Ottertail eyes landscape partnership
With recent discussion about moving the city's otter statue, adding some "welcome to Ottertail" signs, and investing in some general beautification of the city, Ottertail City Council members are now contemplating a joint effort with the state.
Tom Behm, a seasonal resident in the East Otter Tail lakes area, presented the possibility of a partnership to the Ottertail council at the August 20 meeting. Behm was the assistant county engineer in Otter Tail County several years ago. He currently works for Mn/DOT in a southwestern Minnesota district.
Behm informed the council about the Community Roadside Landscaping Partnership Program, run on state dollars, through the Minnesota Department of Transportation. This program brings together Mn/DOT and city officials, to bring about specific city beautification efforts.
According to Behm, the otter relocation project, and other ideas to enhance the entrance into the city of Ottertail, would qualify for this type of program. "You don't pay for the design or materials," Behm reported to the council. "You're responsible for the labor and maintenance. There's virtually no up front cost for you guys."
Available funds are awarded on a first come, first served basis. The function of the Landscape Partnership Program, according to the Mn/DOT website, is to offer communities technical and financial assistance to install and maintain landscape plantings on eligible state highway rights of way.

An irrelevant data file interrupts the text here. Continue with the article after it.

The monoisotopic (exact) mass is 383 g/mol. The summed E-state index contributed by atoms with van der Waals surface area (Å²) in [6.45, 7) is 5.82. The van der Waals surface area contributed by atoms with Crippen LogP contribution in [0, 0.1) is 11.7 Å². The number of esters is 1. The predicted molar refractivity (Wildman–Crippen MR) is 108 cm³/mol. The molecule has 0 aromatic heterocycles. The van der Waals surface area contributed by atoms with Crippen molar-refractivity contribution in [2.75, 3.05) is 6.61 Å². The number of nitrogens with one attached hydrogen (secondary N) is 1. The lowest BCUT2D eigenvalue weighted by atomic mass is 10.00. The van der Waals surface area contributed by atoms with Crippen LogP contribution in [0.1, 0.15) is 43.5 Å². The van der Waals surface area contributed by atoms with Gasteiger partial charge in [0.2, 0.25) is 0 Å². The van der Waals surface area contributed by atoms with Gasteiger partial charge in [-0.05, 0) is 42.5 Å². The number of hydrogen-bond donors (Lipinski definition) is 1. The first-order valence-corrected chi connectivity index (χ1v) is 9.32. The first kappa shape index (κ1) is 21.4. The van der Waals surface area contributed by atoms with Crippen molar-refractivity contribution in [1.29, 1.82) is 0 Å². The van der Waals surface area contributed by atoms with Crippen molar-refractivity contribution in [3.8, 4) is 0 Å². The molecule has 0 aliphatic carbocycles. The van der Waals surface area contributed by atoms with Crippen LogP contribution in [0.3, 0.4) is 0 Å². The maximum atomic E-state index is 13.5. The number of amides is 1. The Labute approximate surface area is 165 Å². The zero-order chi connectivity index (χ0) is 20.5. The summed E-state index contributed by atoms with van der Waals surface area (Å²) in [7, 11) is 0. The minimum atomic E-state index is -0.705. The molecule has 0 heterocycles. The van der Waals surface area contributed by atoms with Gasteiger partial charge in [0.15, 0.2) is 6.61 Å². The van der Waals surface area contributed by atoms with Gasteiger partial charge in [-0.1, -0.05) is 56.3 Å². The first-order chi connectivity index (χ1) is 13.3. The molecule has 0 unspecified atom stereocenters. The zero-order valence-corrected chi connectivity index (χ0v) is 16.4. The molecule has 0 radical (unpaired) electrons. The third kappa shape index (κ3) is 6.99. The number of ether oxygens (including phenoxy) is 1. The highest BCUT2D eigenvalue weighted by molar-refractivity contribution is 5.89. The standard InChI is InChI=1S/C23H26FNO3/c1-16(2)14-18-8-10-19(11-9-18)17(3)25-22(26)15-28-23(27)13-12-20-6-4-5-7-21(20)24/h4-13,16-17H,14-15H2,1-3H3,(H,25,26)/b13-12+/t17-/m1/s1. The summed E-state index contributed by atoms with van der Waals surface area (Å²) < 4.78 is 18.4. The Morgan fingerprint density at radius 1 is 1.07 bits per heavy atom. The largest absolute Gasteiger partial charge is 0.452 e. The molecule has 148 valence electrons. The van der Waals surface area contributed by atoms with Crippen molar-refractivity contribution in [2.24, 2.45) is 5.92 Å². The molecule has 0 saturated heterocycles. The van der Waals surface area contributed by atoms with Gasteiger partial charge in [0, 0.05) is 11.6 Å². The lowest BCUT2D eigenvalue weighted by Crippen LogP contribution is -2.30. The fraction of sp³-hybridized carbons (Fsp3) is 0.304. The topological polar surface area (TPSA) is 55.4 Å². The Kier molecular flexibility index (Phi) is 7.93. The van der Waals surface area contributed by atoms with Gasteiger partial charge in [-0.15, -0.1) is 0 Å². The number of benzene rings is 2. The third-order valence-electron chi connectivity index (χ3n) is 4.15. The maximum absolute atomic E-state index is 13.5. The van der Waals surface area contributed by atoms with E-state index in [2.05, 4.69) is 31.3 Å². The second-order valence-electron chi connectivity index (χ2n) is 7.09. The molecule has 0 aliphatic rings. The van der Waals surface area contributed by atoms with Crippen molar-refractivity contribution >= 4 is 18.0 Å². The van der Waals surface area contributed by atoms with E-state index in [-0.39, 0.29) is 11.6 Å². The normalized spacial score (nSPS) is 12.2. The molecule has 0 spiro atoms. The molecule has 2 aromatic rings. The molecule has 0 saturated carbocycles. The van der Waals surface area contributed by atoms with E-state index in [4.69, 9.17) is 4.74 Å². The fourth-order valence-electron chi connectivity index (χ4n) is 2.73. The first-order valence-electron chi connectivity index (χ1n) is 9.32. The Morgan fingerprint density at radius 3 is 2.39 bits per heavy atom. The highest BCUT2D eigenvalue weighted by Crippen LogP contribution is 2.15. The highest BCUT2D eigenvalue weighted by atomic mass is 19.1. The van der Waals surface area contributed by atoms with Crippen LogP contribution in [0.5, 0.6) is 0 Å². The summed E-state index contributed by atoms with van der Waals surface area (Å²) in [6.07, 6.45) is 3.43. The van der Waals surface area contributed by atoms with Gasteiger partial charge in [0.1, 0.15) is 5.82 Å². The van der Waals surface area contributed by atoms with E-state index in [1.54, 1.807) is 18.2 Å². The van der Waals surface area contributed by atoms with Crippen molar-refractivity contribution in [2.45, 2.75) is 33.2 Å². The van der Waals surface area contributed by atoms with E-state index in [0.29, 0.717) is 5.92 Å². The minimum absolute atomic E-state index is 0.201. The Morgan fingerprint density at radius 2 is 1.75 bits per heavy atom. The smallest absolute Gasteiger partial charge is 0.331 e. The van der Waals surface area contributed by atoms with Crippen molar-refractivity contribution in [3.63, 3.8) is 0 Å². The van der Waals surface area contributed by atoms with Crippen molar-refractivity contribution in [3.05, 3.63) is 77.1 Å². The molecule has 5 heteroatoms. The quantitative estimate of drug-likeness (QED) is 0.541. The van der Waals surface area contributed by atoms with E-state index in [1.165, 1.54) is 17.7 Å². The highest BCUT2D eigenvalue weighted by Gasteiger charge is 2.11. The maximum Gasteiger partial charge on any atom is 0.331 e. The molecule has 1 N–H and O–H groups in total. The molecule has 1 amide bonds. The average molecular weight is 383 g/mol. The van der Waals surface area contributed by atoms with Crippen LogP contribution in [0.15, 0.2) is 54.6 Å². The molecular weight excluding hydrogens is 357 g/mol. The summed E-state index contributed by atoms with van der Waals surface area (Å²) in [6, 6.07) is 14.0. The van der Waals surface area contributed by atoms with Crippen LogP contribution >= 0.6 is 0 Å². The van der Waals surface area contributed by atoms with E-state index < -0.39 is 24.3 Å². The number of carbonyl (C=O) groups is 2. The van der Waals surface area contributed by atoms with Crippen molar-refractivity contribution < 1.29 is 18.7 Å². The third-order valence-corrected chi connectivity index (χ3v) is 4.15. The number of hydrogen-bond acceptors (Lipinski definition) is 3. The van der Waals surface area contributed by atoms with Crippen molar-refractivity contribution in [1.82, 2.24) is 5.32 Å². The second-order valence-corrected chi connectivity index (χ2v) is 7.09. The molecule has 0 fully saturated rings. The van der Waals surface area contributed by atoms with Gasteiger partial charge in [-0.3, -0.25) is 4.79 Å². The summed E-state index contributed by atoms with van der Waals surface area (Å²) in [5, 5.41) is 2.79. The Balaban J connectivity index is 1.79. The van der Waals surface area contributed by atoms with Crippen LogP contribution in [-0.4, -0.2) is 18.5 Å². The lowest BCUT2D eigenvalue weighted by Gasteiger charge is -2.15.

The site goes on to explain that the program goal is roadside, community and environmental enhancement. Through partnerships, Mn/DOT had fostered over 330 projects and $7 million dollars worth of roadside landscaping improvements in communities, while spending less than one third of that amount in state highway funds.
Additionally, Mn/DOT benefits from an annual cost savings/avoidance of nearly $1.75 million dollars for ongoing work necessary to maintain the landscape plantings. In the past few years, Mn/DOT's Landscape Partnership Program and projects have received over 60 national and state awards.
"The actual agreement would be between Mn/DOT and the city council," explained Behm at the Ottertail meeting.
In order to get more information about the partnership program, Behm's recommendation was that the city write a letter to the district engineer and to Todd Carroll, State Landscape Partnership Program Coordinator. Behm offered his assistance to the city if help is needed drafting a letter.
One of the ways Behm believes the program could help the city of Ottertail is with the ongoing debate about where to locate the city's otter statue. According to Behm, Todd Carroll could help the city with finding a good placement for the otter and developing a landscaping design around the statue.
The city of Ottertail is already working with the Department of Transportation on an extensive bike trail project, which will connect the "old" part of Ottertail city with the "new" corridor along Highway 78. This L-shaped path will start near the Ottertail Home Center and end by the intersection of Highway 78 and Highway 1. Plans are to construct the path in 2012.